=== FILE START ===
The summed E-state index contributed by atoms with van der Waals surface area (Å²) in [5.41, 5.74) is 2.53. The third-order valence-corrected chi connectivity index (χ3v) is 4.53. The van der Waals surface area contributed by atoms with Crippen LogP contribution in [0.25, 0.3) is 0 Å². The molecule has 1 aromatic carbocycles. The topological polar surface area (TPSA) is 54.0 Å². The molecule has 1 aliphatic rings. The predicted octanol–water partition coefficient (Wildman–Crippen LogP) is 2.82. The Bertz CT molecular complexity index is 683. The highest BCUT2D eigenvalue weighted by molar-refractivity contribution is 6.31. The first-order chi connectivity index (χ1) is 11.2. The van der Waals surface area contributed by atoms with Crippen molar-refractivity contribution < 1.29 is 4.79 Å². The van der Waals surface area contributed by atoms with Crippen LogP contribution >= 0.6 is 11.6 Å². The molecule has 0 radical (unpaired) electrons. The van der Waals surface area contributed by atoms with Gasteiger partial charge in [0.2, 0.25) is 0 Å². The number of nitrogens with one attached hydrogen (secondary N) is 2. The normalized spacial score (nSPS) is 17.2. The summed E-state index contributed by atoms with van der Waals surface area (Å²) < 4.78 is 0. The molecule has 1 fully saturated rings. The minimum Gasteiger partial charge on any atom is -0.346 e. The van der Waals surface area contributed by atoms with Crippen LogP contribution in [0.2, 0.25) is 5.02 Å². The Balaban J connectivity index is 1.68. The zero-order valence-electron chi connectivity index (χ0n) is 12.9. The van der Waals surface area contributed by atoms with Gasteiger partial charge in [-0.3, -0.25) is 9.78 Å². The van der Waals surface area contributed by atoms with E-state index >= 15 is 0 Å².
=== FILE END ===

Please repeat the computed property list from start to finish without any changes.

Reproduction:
The summed E-state index contributed by atoms with van der Waals surface area (Å²) in [5.41, 5.74) is 2.53. The third-order valence-corrected chi connectivity index (χ3v) is 4.53. The van der Waals surface area contributed by atoms with Crippen LogP contribution in [0.25, 0.3) is 0 Å². The molecule has 1 aromatic carbocycles. The topological polar surface area (TPSA) is 54.0 Å². The molecule has 1 aliphatic rings. The predicted octanol–water partition coefficient (Wildman–Crippen LogP) is 2.82. The Bertz CT molecular complexity index is 683. The highest BCUT2D eigenvalue weighted by molar-refractivity contribution is 6.31. The first-order chi connectivity index (χ1) is 11.2. The van der Waals surface area contributed by atoms with Crippen molar-refractivity contribution < 1.29 is 4.79 Å². The van der Waals surface area contributed by atoms with Crippen LogP contribution >= 0.6 is 11.6 Å². The molecule has 0 radical (unpaired) electrons. The van der Waals surface area contributed by atoms with Gasteiger partial charge in [0.2, 0.25) is 0 Å². The number of nitrogens with one attached hydrogen (secondary N) is 2. The normalized spacial score (nSPS) is 17.2. The summed E-state index contributed by atoms with van der Waals surface area (Å²) < 4.78 is 0. The molecule has 1 fully saturated rings. The minimum Gasteiger partial charge on any atom is -0.346 e. The van der Waals surface area contributed by atoms with Crippen LogP contribution in [0.2, 0.25) is 5.02 Å². The Balaban J connectivity index is 1.68. The zero-order valence-electron chi connectivity index (χ0n) is 12.9. The van der Waals surface area contributed by atoms with Gasteiger partial charge in [-0.3, -0.25) is 9.78 Å². The van der Waals surface area contributed by atoms with E-state index >= 15 is 0 Å².